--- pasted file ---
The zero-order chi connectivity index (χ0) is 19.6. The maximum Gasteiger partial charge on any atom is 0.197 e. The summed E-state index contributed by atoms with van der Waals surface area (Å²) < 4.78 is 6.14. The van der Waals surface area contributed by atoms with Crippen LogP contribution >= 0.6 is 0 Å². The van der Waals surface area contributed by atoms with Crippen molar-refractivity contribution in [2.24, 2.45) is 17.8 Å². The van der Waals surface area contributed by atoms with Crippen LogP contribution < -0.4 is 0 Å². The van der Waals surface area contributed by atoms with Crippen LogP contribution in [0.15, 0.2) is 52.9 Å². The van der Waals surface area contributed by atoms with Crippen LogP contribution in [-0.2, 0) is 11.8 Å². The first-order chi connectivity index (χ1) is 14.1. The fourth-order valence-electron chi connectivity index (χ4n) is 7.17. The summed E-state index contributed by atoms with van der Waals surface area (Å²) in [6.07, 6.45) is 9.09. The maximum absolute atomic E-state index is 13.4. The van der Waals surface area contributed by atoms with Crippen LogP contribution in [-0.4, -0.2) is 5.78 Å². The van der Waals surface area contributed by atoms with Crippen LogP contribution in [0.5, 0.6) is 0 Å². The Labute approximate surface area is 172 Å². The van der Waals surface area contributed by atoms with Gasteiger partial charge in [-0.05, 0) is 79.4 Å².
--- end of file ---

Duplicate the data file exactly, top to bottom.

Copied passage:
The zero-order chi connectivity index (χ0) is 19.6. The maximum Gasteiger partial charge on any atom is 0.197 e. The summed E-state index contributed by atoms with van der Waals surface area (Å²) < 4.78 is 6.14. The van der Waals surface area contributed by atoms with Crippen LogP contribution >= 0.6 is 0 Å². The van der Waals surface area contributed by atoms with Crippen molar-refractivity contribution in [2.24, 2.45) is 17.8 Å². The van der Waals surface area contributed by atoms with Crippen LogP contribution < -0.4 is 0 Å². The van der Waals surface area contributed by atoms with Crippen LogP contribution in [0.15, 0.2) is 52.9 Å². The van der Waals surface area contributed by atoms with Crippen LogP contribution in [-0.2, 0) is 11.8 Å². The first-order chi connectivity index (χ1) is 14.1. The fourth-order valence-electron chi connectivity index (χ4n) is 7.17. The summed E-state index contributed by atoms with van der Waals surface area (Å²) in [6.07, 6.45) is 9.09. The maximum absolute atomic E-state index is 13.4. The van der Waals surface area contributed by atoms with Crippen LogP contribution in [-0.4, -0.2) is 5.78 Å². The van der Waals surface area contributed by atoms with Crippen LogP contribution in [0.5, 0.6) is 0 Å². The Labute approximate surface area is 172 Å². The van der Waals surface area contributed by atoms with Gasteiger partial charge in [-0.05, 0) is 79.4 Å².